My daughter's been in 7th grade for a week-and-a-half, and she's just finishing her third project. I'm thinking that projects must be a big thing in the 7th grade. There was a project for language arts to write several paragraphs about your favorite things, find pictures to represent them and combine them into a collage. There was a project for science to write two paragraphs about some sort of science you observed during the summer and how it affected your life, and then combine them with photo illustrations to form a collage. And there was a project for math to list 25 everyday items that had some sort of connection to math, and then either make up a booklet with 10 pictures and 10 paragraph descriptions, or make a collage of the pictures and write a couple of paragraphs about it. I'm thinking collages must be a big thing in 7th grade, too. It's all okay with me, because take-home projects are something she can take her time on and get help with and tally up a decent grade, which is more than you can sometimes say for in-class assignments and tests, inclusion teacher or no. But if this pace keeps up, we're looking at about 30 projects per quarter, and even moms have their limits. At any rate, I invested in a big package of glue sticks today, so bring on the collages!

Friday, September 10, 2004

Just say no?

Putting a child on psychiatric medications is one of those topics it's dangerous to bring up in some parenting circles. I've seen flame wars erupt on e-mail lists within a couple of posts of someone tsking about overmedicating and someone else compare withholding Ritalin to withholding insulin. I've generally tried to steer away from too much preaching on the subject here, because although I have strong opinions, I also acknowledge that they may apply only to my particular kids and family and everyone's mileage may vary. But what, now, do we think about this: In the name of scientific research and building a better ADHD cure, a "pediatrics ethics subcommittee" of the FDA has given the thumbs-up to the idea of giving stimulants to healthy children with no particular need for them, just to compare their reaction to children who are suffering from hyperactivity. The upside is that the kids will be paid handsomely for the temporary use of their nervous systems -- $570 for 11 hours; the downside, the possibility that that nervous system might not be quite as healthy upon its return. Certainly, it's distressing that children are being prescribed medications for which no research has been done in terms of safety and effectiveness for little ones, and maybe that research needs an unaffected control group to work. But it's also distressing to use healthy kids as human guinea pigs. Would you sign your kid up for this? Would you ask other people to, if it would benefit your child? And is there any way in which this can be considered ethical?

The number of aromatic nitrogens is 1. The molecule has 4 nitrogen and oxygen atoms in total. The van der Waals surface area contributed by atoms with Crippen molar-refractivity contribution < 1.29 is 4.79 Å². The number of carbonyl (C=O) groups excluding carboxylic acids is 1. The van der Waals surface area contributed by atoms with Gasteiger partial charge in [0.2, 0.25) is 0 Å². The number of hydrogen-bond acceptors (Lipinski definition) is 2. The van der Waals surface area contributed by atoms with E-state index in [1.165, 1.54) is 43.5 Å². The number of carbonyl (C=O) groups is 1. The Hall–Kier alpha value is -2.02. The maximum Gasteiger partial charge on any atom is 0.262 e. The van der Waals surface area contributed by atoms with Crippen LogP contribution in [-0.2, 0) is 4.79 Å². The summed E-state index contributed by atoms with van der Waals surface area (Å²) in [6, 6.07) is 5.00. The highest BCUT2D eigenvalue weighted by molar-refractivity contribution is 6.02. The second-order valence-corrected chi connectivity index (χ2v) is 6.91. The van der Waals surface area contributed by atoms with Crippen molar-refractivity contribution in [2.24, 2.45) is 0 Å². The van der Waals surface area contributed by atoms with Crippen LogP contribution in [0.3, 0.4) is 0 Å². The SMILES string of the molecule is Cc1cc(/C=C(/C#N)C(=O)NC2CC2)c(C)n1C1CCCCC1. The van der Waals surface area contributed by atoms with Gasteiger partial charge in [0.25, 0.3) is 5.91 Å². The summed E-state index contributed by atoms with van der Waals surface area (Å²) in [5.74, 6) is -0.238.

Thursday, September 09, 2004

Endless night

Tonight was one of those nights where everything just seems hard. My son has been sailing through his homework this week, zipping through problems and completing pages without protest, but tonight he dawdled and whined his way through his work, stretching it out endlessly and needing constant prompting. My daughter has been working in an organized way on a project that's due on Monday, but tonight she suddenly decided she needed to finish it right now, to get it over with. As this would involve the writing of 10 paragraphs, with much effort from the girl and from the mom who must guide her through them, I said it was ridiculous to try and finish so quickly and we'd darn well take the whole weekend since we had it. I guess I said it loudly enough to rattle my son, who responds to stress like a tuning fork. That escalated his behavior, which escalated my stress so that when my husband nonchalantly suggested that our daughter do half her paragraphs tonight to get them out of the way, I snapped at him loudly enough to again panic tuning-fork boy, who started getting hysterical about his sister's assignment and completely abandoning his own. And all this was before my husband tried to help our daughter with her math homework, with increasingly loud exclamations each time she proved clueless. Oh, it was a long night. My son was more wired up at bedtime than I've seen him in a long while, my daughter more long-suffering. And I just wanted to curl up on my bed and cry; even moms need stress release, though not in front of easily rattled boys if they know what's good for them. But I sat down to write this blog entry instead, glad that it doesn't require 10 paragraphs. Tomorrow will be better. No homework for my son on Fridays, anyway.